Local Christian leaders in Pakistan were compelled to intervene when police officers failed to take action after a 14-year-old Christian girl was kidnapped by a Muslim man on 16 September, and forced to convert to Islam and marry him.
The underage girl was abducted from her home near Faisalabad while her father was working. Her brother saw her being forced into a car but was unable to reach the vehicle as it sped away.
A bill to raise the legal age for marriage from 16 to 18 was passed in April 2019 by the Pakistan Senate.
The girl’s father reported the kidnapping to the police but they responded with abusive language and refused to file a report for two days.
When members of the Christian community intervened two days later on 18 September the police began interviewing witnesses. One of the four alleged accomplices was detained, but then freed.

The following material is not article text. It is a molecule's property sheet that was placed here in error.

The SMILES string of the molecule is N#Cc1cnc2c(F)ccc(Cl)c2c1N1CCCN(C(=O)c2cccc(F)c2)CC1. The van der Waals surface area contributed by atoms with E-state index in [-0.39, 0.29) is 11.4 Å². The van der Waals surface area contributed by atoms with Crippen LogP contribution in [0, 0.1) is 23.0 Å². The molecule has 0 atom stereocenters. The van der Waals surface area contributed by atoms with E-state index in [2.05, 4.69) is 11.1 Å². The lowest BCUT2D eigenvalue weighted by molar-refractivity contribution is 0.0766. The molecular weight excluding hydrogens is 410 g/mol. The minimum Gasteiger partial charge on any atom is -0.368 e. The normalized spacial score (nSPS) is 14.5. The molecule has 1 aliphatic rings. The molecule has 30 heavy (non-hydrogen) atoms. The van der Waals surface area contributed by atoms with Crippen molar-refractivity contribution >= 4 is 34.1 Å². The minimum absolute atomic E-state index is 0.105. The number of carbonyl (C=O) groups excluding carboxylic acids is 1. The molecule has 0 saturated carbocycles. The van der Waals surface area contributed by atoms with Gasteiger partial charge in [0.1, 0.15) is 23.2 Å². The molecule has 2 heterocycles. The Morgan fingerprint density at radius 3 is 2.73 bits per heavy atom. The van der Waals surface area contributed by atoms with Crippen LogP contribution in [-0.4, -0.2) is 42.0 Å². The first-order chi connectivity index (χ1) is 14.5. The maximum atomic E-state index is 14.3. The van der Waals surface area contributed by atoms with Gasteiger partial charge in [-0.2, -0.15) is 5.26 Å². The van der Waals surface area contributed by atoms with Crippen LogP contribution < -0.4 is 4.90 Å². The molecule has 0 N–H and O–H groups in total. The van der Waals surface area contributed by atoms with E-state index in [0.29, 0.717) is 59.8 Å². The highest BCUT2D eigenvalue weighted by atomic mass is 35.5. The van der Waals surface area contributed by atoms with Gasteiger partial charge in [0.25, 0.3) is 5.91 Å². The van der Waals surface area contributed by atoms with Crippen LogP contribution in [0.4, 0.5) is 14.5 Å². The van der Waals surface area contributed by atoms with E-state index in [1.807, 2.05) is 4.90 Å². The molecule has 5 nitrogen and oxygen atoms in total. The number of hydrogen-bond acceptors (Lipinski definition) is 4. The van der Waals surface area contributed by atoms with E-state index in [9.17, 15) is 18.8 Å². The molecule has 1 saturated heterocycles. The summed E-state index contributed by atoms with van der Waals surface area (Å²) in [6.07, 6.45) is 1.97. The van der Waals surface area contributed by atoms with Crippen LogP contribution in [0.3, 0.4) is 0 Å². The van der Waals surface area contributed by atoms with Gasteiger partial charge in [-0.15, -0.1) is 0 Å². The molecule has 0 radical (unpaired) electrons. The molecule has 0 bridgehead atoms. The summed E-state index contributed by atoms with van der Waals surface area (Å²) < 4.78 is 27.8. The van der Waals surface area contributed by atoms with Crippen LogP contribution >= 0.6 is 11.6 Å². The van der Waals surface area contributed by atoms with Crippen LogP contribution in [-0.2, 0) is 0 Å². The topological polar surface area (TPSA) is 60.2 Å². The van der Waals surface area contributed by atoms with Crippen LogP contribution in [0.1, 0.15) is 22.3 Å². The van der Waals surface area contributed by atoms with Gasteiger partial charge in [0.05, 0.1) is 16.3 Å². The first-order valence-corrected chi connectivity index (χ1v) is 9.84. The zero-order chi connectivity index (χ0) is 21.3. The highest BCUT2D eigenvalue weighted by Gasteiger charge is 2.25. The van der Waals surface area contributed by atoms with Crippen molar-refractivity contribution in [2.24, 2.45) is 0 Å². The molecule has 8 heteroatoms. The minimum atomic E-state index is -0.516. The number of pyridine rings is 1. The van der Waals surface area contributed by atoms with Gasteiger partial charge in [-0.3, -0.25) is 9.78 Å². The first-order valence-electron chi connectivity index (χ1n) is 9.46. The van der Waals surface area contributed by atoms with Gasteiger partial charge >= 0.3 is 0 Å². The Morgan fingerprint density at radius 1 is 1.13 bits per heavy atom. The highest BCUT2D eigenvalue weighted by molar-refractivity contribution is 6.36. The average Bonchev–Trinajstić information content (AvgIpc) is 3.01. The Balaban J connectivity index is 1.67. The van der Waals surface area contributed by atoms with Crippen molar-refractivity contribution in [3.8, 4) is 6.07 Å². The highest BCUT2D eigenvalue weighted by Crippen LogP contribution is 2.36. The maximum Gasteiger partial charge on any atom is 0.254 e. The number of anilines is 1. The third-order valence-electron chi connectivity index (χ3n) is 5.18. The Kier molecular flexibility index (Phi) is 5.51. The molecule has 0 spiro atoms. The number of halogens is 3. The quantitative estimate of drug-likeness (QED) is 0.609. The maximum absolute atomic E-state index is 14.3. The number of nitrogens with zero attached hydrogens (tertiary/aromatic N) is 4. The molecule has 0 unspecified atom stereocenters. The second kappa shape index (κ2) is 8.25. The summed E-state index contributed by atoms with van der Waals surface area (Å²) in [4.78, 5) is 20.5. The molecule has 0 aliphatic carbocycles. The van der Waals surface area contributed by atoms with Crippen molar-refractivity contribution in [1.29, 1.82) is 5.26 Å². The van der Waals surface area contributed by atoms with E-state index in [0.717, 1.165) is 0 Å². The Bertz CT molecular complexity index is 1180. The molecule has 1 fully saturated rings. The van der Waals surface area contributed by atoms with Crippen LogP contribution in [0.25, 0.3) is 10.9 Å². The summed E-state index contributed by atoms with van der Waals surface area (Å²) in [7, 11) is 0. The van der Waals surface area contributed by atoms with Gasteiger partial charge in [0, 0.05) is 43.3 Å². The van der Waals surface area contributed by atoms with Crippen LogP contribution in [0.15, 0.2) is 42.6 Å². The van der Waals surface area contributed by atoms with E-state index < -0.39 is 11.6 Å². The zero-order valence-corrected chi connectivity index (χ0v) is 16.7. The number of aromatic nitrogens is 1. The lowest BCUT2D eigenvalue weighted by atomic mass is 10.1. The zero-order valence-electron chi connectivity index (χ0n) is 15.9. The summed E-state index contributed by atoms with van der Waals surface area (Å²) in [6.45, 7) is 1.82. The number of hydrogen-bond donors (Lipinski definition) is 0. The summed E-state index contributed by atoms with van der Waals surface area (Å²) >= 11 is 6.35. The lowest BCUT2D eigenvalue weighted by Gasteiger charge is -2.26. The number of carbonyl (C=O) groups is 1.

The family asked a regional human rights organisation for help which approached the police, who then began legal action. “Minority girls are easily targeted for abductions, forced conversions and forced marriages,” said the advocacy organisation spokesman Naveed Walter. He added, “They are soft targets for blackmail, rape and killing.”
Local Christian leader, Robin Daniel, said he could not understand why men accused of such crimes were seldom brought to court. “According to the law, no minor girl can be converted to any other religion but here no one has the courage to challenge the radicals who are committing such crimes,” Daniel said.
Non-Muslim girls and young women in Pakistan are frequently kidnapped and forced to convert to Islam before marrying a Muslim, but the authorities rarely intervene. It has been estimated that every year several hundred Christian girls, as well as a smaller amount of Hindu girls, suffer such abuse.
Barnabas Fund, barnabasfund.org